To be honest, this week was rough. I haven’t had an injury that took me out of running for more than 2 days in a row since I had a stress fracture in September 2013 and then this week happened. On Monday morning I went out for my normal 13-15 mile run before work and something in my foot started to bother me pretty bad. At about 4 miles into the run, I got a weird tightness/pain around my peroneal tendon but the stubborn person I am continued to run another 11 miles on it.
By mile 12, I had to stop and try to stretch it out but nothing was helping so I jogged home and figured I had some tendonitis in my peroneal. I stopped by our athletic training room on my way to the office and grabbed some ice hoping that would do the trick. It didn’t bother me much during the day but I knew that my afternoon double would have to be scratched and I planned on cross training on Tuesday to be safe. There was a dull pain/ache that woke me up in the middle of the night and it was painful to walk down stairs but just walking normal wasn’t painful.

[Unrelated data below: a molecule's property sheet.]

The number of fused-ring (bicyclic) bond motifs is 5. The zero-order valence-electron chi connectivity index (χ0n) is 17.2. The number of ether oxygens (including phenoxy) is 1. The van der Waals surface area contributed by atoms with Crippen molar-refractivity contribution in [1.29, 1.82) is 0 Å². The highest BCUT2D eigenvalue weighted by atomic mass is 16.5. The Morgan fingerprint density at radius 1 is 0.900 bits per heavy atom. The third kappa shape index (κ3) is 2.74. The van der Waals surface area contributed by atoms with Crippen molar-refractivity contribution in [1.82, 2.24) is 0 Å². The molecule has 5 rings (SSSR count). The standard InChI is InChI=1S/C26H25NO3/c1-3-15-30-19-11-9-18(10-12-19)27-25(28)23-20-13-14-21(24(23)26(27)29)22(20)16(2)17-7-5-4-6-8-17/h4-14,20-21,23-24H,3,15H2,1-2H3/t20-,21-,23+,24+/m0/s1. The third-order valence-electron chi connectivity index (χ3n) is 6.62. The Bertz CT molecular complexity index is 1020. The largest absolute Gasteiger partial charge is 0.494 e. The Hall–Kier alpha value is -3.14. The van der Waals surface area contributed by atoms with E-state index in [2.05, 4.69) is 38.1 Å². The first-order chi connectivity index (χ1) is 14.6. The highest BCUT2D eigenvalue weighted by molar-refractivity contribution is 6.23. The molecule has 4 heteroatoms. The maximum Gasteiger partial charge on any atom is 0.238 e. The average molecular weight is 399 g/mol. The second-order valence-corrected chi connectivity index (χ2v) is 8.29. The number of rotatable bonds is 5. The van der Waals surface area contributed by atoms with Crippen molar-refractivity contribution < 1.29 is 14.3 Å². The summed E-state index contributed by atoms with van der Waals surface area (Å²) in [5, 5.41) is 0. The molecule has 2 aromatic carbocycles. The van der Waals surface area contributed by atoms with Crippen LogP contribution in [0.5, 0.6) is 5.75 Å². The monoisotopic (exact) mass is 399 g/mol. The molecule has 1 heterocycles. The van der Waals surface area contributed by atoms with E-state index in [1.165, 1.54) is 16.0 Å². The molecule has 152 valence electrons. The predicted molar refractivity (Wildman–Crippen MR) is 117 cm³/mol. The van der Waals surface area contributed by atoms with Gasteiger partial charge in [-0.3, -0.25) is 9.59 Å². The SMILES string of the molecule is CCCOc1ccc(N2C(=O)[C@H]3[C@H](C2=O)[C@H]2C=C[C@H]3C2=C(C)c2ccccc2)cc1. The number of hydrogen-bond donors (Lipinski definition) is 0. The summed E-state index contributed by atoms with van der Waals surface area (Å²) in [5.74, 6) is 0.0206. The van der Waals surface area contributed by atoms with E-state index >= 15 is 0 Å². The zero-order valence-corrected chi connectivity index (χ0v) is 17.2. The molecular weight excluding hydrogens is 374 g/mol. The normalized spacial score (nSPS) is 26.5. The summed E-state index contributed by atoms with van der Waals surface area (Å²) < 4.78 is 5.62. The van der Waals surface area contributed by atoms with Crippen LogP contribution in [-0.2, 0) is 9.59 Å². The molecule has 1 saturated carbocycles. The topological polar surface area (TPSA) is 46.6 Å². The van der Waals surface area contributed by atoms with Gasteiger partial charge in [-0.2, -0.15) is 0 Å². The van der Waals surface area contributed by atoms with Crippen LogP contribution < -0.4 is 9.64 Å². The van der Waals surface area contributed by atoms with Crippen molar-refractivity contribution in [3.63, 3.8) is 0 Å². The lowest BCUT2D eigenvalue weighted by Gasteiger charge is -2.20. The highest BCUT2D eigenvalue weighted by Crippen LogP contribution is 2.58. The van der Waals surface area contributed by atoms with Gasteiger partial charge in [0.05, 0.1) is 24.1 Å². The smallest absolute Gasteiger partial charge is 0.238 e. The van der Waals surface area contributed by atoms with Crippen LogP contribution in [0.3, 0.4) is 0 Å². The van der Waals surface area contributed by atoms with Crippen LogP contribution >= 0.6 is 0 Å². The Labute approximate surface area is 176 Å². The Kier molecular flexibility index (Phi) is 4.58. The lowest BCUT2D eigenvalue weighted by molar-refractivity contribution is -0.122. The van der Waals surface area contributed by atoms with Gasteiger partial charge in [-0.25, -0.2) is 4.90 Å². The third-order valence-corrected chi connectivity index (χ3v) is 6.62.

On Wednesday, my coach and I decided to give running a try by testing it for 10 minutes since I was supposed to race the Cherry Blossom 10 Miler on Sunday. That “test” was a mega fail as every single step hurt and nothing was loosening up. I stopped by the training room again and the head athletic trainer gave me some bad news–after doing a few tests, he told me that he didn’t think it was tendonitis but he thought that it was a stress reaction or fracture in my fibula. To be honest, my heart stopped for a split second and he proceeded to tell me that the fibula is only 10% weight bearing so people normally don’t feel anything when they are running until it is really bad.
On Thursday, I went to the doctor (hoping for an MRI) but instead I got an X-ray, which showed something small but not a fracture, and a referral for an MRI. The bad news was that I couldn’t get an MRI appointment for 12 days!! However, I know that my body and bone needs rest and even if it’s only a stress reaction, I need to take a minimum of 2-3 weeks off. Read more >>